2. Work with volunteers
Unlike other development interventions, the trusting relationships that volunteers and communities build together ensure skills and knowledge are shared effectively and people take ownership of their own development. And the act of volunteering also often inspires the primary actors we work with to become volunteers themselves.
Our programmes leverage an integrated volunteering approach; volunteers from local communities work alongside youth volunteers as well as local and international experts. Meaning the right skills and understanding are available at all levels of programming.
3. Drive lasting change
Across all our programmes we build communities that are resilient, inclusive and accountable.
These three ‘core approaches’ are fundamental to our work and how we design our interventions.
Volunteering for Development key concepts
Primary actors are those marginalised people in the communities we work with. They are the ones at the heart of our projects, helping us understand the community's needs, and working with volunteers on delivering the most impactful solutions. Our responses are driven by demand from the poorest and most marginalised. We always work with local partners who can guide the most effective support.
Why do we use that term? 'Primary', because they are principal contributors to VSO's work, and they shape the design and delivery of programmes. 'Actors' because they are active agents. VSO does not do development to communities; it works alongside them.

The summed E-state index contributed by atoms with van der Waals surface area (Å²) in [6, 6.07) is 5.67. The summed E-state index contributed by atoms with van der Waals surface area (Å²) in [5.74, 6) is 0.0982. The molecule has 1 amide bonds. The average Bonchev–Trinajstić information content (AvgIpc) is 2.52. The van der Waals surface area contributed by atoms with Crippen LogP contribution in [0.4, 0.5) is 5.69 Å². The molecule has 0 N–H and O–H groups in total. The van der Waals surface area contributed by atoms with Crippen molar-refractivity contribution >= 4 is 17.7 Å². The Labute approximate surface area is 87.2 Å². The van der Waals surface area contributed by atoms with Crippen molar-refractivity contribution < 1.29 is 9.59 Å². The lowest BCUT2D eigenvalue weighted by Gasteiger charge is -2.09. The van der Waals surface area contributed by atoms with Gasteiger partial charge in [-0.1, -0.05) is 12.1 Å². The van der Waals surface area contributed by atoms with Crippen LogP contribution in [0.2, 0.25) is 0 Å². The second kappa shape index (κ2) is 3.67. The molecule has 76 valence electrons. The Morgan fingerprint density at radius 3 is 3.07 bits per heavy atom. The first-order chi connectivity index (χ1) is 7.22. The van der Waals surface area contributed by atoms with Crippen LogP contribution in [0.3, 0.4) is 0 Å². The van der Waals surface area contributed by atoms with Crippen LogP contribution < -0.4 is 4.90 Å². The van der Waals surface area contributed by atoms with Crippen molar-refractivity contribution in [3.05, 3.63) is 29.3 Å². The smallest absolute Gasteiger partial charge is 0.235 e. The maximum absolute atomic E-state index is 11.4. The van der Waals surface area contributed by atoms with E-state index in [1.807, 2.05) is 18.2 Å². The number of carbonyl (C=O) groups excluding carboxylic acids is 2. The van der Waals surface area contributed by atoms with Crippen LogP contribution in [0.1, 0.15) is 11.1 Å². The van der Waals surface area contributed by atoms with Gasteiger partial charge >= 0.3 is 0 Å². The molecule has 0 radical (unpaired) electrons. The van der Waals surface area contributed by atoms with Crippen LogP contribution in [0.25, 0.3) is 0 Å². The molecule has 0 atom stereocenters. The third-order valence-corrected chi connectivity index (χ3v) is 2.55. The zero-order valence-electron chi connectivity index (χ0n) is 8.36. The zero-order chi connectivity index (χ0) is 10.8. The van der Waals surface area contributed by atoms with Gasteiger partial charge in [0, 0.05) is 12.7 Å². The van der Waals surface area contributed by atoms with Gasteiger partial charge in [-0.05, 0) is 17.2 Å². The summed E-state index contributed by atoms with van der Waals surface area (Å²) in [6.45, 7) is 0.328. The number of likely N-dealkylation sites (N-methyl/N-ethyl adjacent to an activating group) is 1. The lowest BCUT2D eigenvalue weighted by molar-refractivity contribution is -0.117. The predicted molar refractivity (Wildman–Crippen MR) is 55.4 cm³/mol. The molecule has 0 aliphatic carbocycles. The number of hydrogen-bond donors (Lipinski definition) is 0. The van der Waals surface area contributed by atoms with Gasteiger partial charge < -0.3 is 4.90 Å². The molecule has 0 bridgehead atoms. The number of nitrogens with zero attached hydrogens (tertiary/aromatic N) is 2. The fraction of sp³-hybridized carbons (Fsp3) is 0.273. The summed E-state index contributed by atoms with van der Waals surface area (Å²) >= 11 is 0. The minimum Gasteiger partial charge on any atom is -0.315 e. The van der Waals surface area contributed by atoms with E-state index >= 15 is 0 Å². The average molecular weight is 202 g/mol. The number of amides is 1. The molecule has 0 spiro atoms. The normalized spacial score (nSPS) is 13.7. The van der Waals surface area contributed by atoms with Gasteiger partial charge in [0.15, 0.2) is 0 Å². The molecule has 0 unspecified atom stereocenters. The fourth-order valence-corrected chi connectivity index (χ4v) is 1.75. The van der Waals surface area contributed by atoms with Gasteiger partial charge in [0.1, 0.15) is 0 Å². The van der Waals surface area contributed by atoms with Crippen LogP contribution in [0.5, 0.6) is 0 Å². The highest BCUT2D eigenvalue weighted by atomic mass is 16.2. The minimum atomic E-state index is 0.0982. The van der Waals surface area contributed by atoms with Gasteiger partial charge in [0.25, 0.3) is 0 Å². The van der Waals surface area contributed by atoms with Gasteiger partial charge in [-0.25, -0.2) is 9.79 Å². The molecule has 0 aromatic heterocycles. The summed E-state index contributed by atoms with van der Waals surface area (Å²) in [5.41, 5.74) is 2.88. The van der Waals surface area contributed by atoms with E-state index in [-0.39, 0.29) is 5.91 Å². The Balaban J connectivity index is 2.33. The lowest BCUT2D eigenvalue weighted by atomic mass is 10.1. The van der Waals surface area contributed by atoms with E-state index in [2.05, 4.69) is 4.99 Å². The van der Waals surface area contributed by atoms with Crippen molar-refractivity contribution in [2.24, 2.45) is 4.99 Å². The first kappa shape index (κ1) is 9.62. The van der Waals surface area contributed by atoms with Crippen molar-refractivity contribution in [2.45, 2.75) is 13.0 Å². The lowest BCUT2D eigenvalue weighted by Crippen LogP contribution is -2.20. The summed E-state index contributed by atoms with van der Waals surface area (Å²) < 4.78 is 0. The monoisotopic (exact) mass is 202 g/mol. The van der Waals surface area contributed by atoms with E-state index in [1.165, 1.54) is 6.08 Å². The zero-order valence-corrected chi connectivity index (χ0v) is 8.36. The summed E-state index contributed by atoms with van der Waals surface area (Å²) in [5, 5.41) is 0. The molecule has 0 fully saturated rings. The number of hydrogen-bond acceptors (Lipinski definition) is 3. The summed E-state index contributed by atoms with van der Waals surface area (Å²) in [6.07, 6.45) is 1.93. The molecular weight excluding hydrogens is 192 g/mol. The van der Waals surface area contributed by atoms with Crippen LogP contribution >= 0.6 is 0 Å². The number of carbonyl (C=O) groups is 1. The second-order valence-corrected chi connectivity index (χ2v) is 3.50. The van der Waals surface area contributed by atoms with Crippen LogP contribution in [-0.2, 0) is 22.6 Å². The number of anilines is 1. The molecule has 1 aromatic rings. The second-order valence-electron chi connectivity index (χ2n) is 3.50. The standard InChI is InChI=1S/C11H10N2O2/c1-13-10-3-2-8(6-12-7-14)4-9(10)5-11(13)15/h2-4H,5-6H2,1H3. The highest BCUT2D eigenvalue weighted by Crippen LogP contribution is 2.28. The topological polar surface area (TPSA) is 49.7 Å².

We drive lasting systemic change by focusing on those who are traditionally left out in society – including women, youth, LGBTQ+ people, refugees, prison populations, and those living with disabilities.
We support these people by creating spaces and opportunities for them to influence change in their own lives, including design and measurement of the programmes designed to help them.
They tell us what their needs are. They begin to interact with the organisations, systems and structures around them to create change. And because the change is led by the poorest and most marginalised, the results benefit the people who need it most. Communities direct and take ownership of changes that take place, and, in doing so, take charge of their futures.